Bad Cheese Leads to Plea


     (CN) – A Delaware cheesemaker agreed to plead guilty to selling tainted cheese connected to a 2014 pathogen outbreak, the government said Friday.
     A criminal information filed Friday charges Roos Foods Inc. with the distribution of adulterated cheese in commerce, according to the U.S. Department of Justice.
     Roos allegedly distributed ready-to-eat ricotta, queso fresco and cheese curd that was connected to a 2014 outbreak of pathogenic bacteria listeria monocytogenes, or L. mono.
     Five adults and three newborns in Maryland and California were infected with the pathogen and several of the Maryland patients reported eating soft or semi-soft cheeses before their illnesses, the Centers for Disease Control and Prevention reported in February 2014.
     L. mono causes listeriosis, a potentially fatal bacterial infection.
     Ready-to-eat foods pose a greater threat of L. mono because the pathogen is capable of adapting and growing at refrigerator temperatures, the government said.
     The U.S. Food and Drug Administration (FDA) inspected Roos’ Kenton, Del., facility from Feb. 18 to March 4, 2014, and found that ready-to-eat cheese products had been packed or held under unsanitary conditions, according to the 9-page criminal information.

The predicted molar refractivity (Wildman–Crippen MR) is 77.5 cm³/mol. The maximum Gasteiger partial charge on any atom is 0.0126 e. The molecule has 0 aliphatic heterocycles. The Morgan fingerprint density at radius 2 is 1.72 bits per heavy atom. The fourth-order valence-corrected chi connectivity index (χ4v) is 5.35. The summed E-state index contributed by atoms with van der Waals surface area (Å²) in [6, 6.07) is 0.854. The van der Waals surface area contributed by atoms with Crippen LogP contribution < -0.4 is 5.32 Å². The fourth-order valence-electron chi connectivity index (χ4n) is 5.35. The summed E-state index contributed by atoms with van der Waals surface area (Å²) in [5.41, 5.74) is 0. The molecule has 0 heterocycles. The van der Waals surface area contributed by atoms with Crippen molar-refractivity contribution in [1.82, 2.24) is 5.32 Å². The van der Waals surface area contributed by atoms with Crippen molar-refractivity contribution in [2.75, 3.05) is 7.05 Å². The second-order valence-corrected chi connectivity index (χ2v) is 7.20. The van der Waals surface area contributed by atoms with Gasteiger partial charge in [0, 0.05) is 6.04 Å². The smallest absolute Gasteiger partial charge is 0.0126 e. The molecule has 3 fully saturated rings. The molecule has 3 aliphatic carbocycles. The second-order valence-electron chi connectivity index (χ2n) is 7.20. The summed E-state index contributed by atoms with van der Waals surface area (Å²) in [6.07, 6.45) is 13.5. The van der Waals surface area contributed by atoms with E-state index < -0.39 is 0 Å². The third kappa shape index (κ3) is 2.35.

“The FDA inspection revealed significant sanitation deficiencies, such as widespread roof leaks in the manufacturing area, including over open manufacturing equipment; rust flakes on the manufacturing equipment from corroded roof trusses and metal roofing; un-cleanable surfaces on walls, floors, and ceilings; and product residue on equipment that had purportedly been cleaned,” the information states.
     During the inspection, FDA investigators found L. mono on 12 surfaces, including on the floor drain in the refrigerated storage room, a cutting board, the bottom of the cheese press, scrub brushes and a utility table, the government says.
     Roos’ food facility registration was suspended by the FDA on March 11, 2014, making it ineligible to distribute any food products.
     The company signed a plea agreement, consenting to plead guilty to a misdemeanor Food, Drug and Cosmetic Act (FDCA) violation, according to the Justice Department.
     Roos and its principals Ana Roos and Virginia Mejia also agreed to a proposed consent decree of permanent injunction, the government said.
     The decree requires them to stop preparing, processing and distributing any food products until they bring their operations into compliance with the FDCA.
     Roos has not reopened since its FDA suspension.

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